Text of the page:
Di Natale had been left out of the Udinese side for last Sunday's 0-0 draw with Genoa after a dressing-room row, and has not started regularly this season in a side who have won only one of their first six games in Serie A. But the striker, who turns 35 a week on Saturday, has a proven capacity to unlock a defence. He took only 34 seconds of the second half to prove that, playing the ball in behind the poorly-positioned Johnson for half-time substitute Andrea Lazzari before sweeping in the return cross.
The goal caused Liverpool to lose a good deal of their first-half fizz. In an attempt to regain it, Rodgers introduced Steven Gerrard and Luis Suarez for the game's final quarter. What followed were two moments of set-piece farce, two moments of individual brilliance and three goals, all in the space of six breathless minutes.
First Shelvey got in the way of Suarez's acrobatic hook towards goal, which appeared to be going in after Benatia had flicked Downing's free-kick to the back post.Within a minute, Sebastian Coates had guided a Lazzari free-kick into his own net, and a Liverpool side who should have been leading were trailing.
Their feelings of shock increased when Di Natale punished them again with a wonderful piece of skill, juggling the ball inside the area with Jamie Carragher at his back, then timing the lay-off perfectly for the on-rushing Giovanni Pasquale to drive a low shot past Reina.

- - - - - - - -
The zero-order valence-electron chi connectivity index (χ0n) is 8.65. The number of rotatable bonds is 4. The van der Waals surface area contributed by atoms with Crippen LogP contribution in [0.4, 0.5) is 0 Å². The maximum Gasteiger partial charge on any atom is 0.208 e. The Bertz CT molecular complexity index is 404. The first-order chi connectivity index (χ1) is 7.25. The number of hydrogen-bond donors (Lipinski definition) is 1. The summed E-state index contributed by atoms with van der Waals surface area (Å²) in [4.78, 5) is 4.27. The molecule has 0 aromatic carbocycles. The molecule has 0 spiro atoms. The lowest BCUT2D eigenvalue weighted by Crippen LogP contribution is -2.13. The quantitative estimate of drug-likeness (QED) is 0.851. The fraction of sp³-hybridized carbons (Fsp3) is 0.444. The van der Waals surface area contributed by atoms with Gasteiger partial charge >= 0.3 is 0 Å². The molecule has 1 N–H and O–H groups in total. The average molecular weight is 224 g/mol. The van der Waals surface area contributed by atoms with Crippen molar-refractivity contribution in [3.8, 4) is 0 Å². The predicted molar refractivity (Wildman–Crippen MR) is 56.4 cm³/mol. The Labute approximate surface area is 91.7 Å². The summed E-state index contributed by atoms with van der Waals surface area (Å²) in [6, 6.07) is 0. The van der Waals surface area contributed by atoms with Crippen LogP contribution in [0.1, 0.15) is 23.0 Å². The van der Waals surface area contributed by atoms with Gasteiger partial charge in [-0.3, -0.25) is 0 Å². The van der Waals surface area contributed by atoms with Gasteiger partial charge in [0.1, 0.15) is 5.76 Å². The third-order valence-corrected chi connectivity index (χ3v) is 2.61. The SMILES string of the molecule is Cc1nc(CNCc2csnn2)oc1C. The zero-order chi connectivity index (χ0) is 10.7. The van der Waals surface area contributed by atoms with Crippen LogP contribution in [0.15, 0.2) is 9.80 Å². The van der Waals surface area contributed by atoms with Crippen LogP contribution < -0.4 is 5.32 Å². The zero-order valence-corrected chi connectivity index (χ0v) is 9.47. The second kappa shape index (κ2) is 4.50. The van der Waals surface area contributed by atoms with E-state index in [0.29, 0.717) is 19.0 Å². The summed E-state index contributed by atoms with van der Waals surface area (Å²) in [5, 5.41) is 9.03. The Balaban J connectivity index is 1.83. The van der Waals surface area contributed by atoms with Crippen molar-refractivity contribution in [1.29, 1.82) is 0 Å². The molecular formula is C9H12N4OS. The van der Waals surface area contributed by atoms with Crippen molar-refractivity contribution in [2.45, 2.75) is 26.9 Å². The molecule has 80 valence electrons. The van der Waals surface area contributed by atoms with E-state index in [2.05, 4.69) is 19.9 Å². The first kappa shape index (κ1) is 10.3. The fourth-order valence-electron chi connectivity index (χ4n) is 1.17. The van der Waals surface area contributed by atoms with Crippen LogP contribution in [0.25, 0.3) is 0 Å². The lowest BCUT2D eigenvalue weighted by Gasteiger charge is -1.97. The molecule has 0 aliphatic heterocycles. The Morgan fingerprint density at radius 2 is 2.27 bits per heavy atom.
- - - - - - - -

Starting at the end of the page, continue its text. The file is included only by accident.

Still the scoring wasn't over, as Suarez smashed a free-kick past Brkic to give hope to those on the Kop. Suarez had two further chances in a frantic final 15 minutes, with Downing and Sterling also going close, but there was to be no equaliser. As far as Rodgers was concerned, Liverpool should not have had to find one in the first place.
"We can't be in positions where we have to score three, four, five goals to win games," Rodgers said. "We concede goals too easily and it's something we have to work on."
The priority for the manager is clear. The defence must tighten up. And his side must stop undoing all their good forward work by taking those backward steps.
MAN OF THE MATCH: Antonio Di Natale. Udinese's all-time leading scorer was the difference between the two sides. At times in the first half, it seemed as if he was their only threat. At times in the second, he was almost unplayable. His skill in holding the ball up for their third goal was sublime.
LIVERPOOL VERDICT: The quick passing and good use of the ball that Brendan Rodgers wants to see from his team was frequently evident in the first half, and the way they bombarded Udinese's goal in the closing stages showed an ability to increase the pressure when they need to. But they were strangely flat for a long spell in the second half after Udinese equalised, and need to be far more disciplined in their defending.
UDINESE VERDICT: Francesco Guidolin's side lost two key players to Juventus in the summer in Kwadwo Asamoah and Mauricio Isla, and are struggling to recapture the form that took them to third in Serie A last season. And yet, once Di Natale started to lift his team-mates, there were signs that they could enjoy a decent season. Anzhi Mackhachkala may be favourites to win Group A, but Udinese look the best current bet to go through with them.